Within a few unlikely seconds, a pair of size 10 shoes have become the most destructive weapon the people of Iraq have managed to throw at the occupying powers, after nearly six years of occupation and formidable resistance. One Iraqi writer called the shoes, hurled by a journalist at George Bush, "Iraq’s weapon of comprehensive destruction".
While the uprisings of Falluja, Najaf, Basra and Baghdad against the occupation will always remain as landmarks of a people resisting occupation, these incredible seconds have united Iraqis in the most dramatic fashion.
Contrary to most media coverage, the 28-year-old TV reporter Muntadhar al-Zaidi made history not by merely throwing a pair of shoes, the highest expression of insult in Iraqi culture, at the US president, but by what he said while doing so and as he was smothered by US and Iraqi security men. He groaned as they dragged him out of the press conference. They succeeded in silencing him — and according to his brother he was beaten in custody — but he had already said enough to shake the occupation and Nouri al-Maliki’s Green Zone regime to their foundations.
Strip the words away, and his and the Iraqi people’s cry of deep pain, anger and defiance would amount to no more than a shoe-throwing insult. But the words were heard. "This is the farewell kiss, you dog," he shouted as he threw the first shoe. The crucial line followed the second shoe: "This is from the widows, the orphans and those who were killed in Iraq." Once those words were heard, the impact of a pair of shoes became electrifying. A young journalist has put aside the demands of his profession, preferring to act as the loudest cry of his long-suffering people. If one considers the torture and killings in Iraqi and US jails that Muntadhar often mentioned in his reports for al-Baghdadia satellite TV station, he was certainly aware he risked being badly hurt.
As the Iraqi and Arab satellite stations switched from the live press conference to reporting reaction to the event, the stunned presenters and reporters were swept away by popular expressions of joy in the streets, from Baghdad to Gaza to Casablanca. TV stations and media websites were inundated with messages of adulation. The instant reply to any criticism of "insulting a guest" was: "Bush is a mass murderer and a war criminal who sneaked into Baghdad. He killed a million Iraqis. He burned the country down."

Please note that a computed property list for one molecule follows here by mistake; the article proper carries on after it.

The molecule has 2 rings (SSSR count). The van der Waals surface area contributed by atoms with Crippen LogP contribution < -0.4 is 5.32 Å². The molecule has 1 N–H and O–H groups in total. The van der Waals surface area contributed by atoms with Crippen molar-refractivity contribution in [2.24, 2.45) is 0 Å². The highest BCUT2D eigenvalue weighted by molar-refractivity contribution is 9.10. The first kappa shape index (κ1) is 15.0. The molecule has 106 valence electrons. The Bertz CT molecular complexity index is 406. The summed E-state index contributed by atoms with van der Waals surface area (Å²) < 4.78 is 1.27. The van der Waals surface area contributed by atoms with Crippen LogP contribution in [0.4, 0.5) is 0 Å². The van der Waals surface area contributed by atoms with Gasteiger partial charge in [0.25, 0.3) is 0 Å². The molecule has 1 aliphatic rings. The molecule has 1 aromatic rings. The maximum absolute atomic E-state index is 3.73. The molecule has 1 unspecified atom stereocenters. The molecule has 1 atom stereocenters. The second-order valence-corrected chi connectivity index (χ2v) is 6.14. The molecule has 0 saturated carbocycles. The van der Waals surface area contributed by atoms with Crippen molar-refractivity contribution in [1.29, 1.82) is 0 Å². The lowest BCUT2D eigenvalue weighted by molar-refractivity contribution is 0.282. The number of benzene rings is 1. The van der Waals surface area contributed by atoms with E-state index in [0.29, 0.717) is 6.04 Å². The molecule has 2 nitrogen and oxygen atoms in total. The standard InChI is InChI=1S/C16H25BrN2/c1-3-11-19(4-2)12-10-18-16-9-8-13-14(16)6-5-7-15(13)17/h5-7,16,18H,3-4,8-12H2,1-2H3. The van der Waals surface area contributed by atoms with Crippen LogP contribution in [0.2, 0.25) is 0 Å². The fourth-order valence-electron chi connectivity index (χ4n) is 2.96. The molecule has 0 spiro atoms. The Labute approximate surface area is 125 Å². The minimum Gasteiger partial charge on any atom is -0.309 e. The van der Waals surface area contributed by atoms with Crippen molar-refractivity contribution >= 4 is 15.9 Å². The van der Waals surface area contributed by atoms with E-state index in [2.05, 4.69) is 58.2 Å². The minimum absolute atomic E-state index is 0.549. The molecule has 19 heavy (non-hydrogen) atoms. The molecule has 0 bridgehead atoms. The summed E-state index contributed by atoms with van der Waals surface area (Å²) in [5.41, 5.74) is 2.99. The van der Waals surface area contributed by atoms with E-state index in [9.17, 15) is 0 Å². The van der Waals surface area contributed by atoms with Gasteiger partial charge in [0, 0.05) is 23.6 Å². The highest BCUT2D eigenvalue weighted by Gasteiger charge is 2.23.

Expressions of support and demands for Muntadhar’s immediate release have spread from Najaf and Falluja to Baghdad, and from Mosul in the north to Basra in the south. An impressive show of anti-occupation unity is developing fast, after being weakened by the sectarian forces that the occupation itself has strengthened and nourished, as Muntadhar himself used to stress.
No one asked after Muntadhar’s religion or sect, but they all loved his message. Indeed, I have yet to come across an Iraqi media outlet or website that pronounced on his religion, sect or ethnicity. The first I heard of his "sect" was through US and British media.
The reality is that Muntadhar is a secular socialist whose hero happens to be Che Guevara. He became a prominent leftwing student leader immediately after the occupation, while at Baghdad University’s media college. He reported for al-Baghdadia on the poor and downtrodden victims of the US war. He was first on the scene in Sadr City and wherever people suffered violence or severe deprivation. He not only followed US Apache helicopters’ trails of death and destruction, but he was also among the first to report every "sectarian" atrocity and the bombing of popular market places. He let the victims talk first.
It was effective journalism, reporting that the victims of violence themselves accused the US-led occupation of being behind all the carnage. He was a voice that could not be silenced, despite being kidnapped by a gang and arrested by US and regime forces.
His passion for the war’s victims and his staunchly anti-occupation message endeared him to al-Baghdadia viewers. And after sending Bush out of Iraq in ignominy he has become a formidable national hero. The orphan who was brought up by his aunt, and whose name means the longed or awaited for, has become a powerful unifying symbol of defiance, and is being adopted by countless Iraqis as "our dearest son".
Sami Ramadani, a political exile from Saddam’s regime, is a senior lecturer at London Metropolitan University firstname.lastname@example.org
This article was published in The Guardian, 17 December 2008.